Whom bloody hatred did erewhile divide.

All who themselves of Gallic race confess

The name of Frenchman own with conscious pride,

France sees the splendour of her ancient crown,

And to her Monarch's son bows humbly down.

Yet I, the author of this wide delight,
The joy, myself created, cannot share;
My heart is cliang'd, in sad and dreary plight
It flies the festive pageant in despair ;
Still to the British camp it taketh flight,
Against my will my gaze still wanders there,
And from the throng I steal, with grief oppress 'd,
To hide the guilt which weighs upon my breast.

What ! I permit a human form
To haunt my bosom's sacred cell ?
And there, where heavenly radiance shone,
Doth earthly love presume to dwell ?
The saviour of my countiy, T,
The warrior of God most high,
Bum for my country's foeman ? Dare I name
Heaven's holy light, nor feel o'erwhelm'd with sharae"?
[The music hehind the scene j^asses into a soft and
moving melody.

Wo is me ! Those melting tones !
They distract my 'wilder'd brain !
Every note, his voice recalling.
Conjures up his form again !

Would that spears were whizzing round !
Would that battle's thunder roar'd !
'Midst the wild tumultuous sound
My former strength were then restored.

These sweet tones, these melting voices.
With seductive power are fraught !
They dissolve, in gentle longing.
Every feeling, every thought,
Waking tears of plaintive sadness .


[After a pause, with more energy.
Should I have kill'd liim ? Could T, when I gazed
Upon his face ? Kill'd him ? Oh, rather far
Would I have turn'd my weapon 'gainst myself !
And am I culpahle because humane ?
Is pity sinful ? — Pity ! Didst thou hear
The voice of pity and humanity,
When others fell the victims of thy swoid?
W^hy was she silent when the gentle youth
From Wales, entreated thee to spare his life ?
0, cunning heart ! Thou liest before high Heaven ;
It is not pity's voice impels thee now!
— Why was I doom'd to look into his eyes !
To mark his noble features ! With that glance,
Thy crime, thy wo commenc'd. Unhappy one !
A sightless instrument thy God demands.
Blindly thou must accomplish his behest !
When thou didst see, Gods shield abandon'd thee,
And the dire snares of Hell around thee press 'd !
[Flutes are mjain heard, and she subsides into
a qukt melancholy.

Hardiless staff! Oh, that I ne'er

Had for the sword abandon 'd thee !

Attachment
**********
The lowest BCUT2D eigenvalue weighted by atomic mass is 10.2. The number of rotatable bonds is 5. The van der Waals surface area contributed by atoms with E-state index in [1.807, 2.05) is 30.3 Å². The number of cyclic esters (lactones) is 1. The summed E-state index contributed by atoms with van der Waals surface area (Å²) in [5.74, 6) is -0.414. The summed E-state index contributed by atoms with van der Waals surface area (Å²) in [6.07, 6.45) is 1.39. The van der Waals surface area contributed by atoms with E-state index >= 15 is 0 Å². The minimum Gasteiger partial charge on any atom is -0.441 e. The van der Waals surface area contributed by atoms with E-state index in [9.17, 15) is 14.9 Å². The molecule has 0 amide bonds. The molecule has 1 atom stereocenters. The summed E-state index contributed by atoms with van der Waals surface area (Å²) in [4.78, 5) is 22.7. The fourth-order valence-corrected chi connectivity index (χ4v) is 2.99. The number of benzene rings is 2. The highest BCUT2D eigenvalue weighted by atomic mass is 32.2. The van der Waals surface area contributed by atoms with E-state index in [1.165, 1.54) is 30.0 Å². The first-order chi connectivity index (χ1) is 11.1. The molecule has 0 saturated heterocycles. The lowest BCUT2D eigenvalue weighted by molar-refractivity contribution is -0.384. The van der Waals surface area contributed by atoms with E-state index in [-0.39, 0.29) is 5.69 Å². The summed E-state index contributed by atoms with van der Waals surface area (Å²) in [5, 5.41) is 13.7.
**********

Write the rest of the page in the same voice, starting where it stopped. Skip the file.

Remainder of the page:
Had voices never reached mine ear,

From thy branches, sacred tree !

High Queen of Heaven! Oh would that tlutu

Hadst ne'er reveal'd thyself to me !

Take back — I dare not claim it now —

Take back thy crown, 'tis not for me !

I saw the heavens open wide,

I gazed upon that face of love !

Yet here on earth my hopes abide.

They do not dwell in heaven above ! '

Why, Holy One, on me impose

This dread vocation? Could I steel,

And to each soft emotion close

This heart, by nature form'd to feel ?

Wouldst thou proclaim thy high command.
Make choice of those who, free from siu


Jn thy eternal mansions stand ;
Send forth thy flaming cheiiibim !
Immortal ones, thy law they keep,
They do not feel, they do not weep'
Choose not a tender woman's aid,
Not the frail soul of sliepherd maid !

Was I concem'd ^vith warlike things,
Witli battles or the strife of kings.?
In innocence I led my sheep
Adown the mountain's silent steep
But thou didst send me into life,
'Midst princely halls and scenes of strife,
To lose my spirit "s tender bloom :
Alas, I did not seek my doom I

Scene II.
Agnes Sorel, Johanna.
SoBEL {advances joi/fuUy. When she perceives Johanna.
she hastens to her and falls upon her neck ; then
suddenly recollecting herself, she relinquishes her
hold, and falls down before her).
No ! no ! not so ! Before thee in the dust —
Johanna [trying to raise her).

Arise ! Thou dost forget thvself and me.
Sorel. Forbid me not ! 'tis the excess of joy

Which throws me at thy feet — I must pour forth
My o'ercharged heart in gratitude to God ;
I worship the Invisible in thee.
Thou art the angel, who hast led my Lord